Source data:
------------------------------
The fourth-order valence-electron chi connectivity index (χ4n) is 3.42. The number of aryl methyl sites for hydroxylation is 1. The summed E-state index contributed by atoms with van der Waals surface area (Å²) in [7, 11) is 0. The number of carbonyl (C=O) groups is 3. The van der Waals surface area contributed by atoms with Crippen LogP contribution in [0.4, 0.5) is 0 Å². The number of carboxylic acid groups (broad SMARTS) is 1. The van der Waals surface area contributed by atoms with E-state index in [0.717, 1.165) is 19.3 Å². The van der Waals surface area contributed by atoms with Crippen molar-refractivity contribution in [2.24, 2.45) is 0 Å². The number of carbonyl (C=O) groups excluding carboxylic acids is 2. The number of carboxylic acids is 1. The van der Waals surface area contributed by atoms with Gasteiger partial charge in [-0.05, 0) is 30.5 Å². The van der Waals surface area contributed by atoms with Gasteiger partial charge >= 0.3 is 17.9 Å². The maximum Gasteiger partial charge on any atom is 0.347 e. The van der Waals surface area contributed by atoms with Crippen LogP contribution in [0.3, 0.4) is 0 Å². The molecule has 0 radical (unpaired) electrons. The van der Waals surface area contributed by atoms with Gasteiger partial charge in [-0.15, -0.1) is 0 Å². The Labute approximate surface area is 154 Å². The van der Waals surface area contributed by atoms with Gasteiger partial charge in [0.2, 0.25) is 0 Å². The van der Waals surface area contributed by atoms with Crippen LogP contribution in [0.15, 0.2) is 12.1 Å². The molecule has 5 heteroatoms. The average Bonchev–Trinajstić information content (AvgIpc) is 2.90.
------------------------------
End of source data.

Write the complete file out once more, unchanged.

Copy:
The fourth-order valence-electron chi connectivity index (χ4n) is 3.42. The number of aryl methyl sites for hydroxylation is 1. The summed E-state index contributed by atoms with van der Waals surface area (Å²) in [7, 11) is 0. The number of carbonyl (C=O) groups is 3. The van der Waals surface area contributed by atoms with Crippen LogP contribution in [0.4, 0.5) is 0 Å². The number of carboxylic acid groups (broad SMARTS) is 1. The van der Waals surface area contributed by atoms with E-state index in [0.717, 1.165) is 19.3 Å². The van der Waals surface area contributed by atoms with Crippen molar-refractivity contribution in [2.24, 2.45) is 0 Å². The number of carbonyl (C=O) groups excluding carboxylic acids is 2. The number of carboxylic acids is 1. The van der Waals surface area contributed by atoms with Gasteiger partial charge in [-0.05, 0) is 30.5 Å². The van der Waals surface area contributed by atoms with Gasteiger partial charge >= 0.3 is 17.9 Å². The maximum Gasteiger partial charge on any atom is 0.347 e. The van der Waals surface area contributed by atoms with Crippen LogP contribution in [0.3, 0.4) is 0 Å². The molecule has 0 radical (unpaired) electrons. The van der Waals surface area contributed by atoms with Gasteiger partial charge in [-0.15, -0.1) is 0 Å². The Labute approximate surface area is 154 Å². The van der Waals surface area contributed by atoms with Gasteiger partial charge in [0.2, 0.25) is 0 Å². The van der Waals surface area contributed by atoms with Crippen LogP contribution in [0.15, 0.2) is 12.1 Å². The molecule has 5 heteroatoms. The average Bonchev–Trinajstić information content (AvgIpc) is 2.90.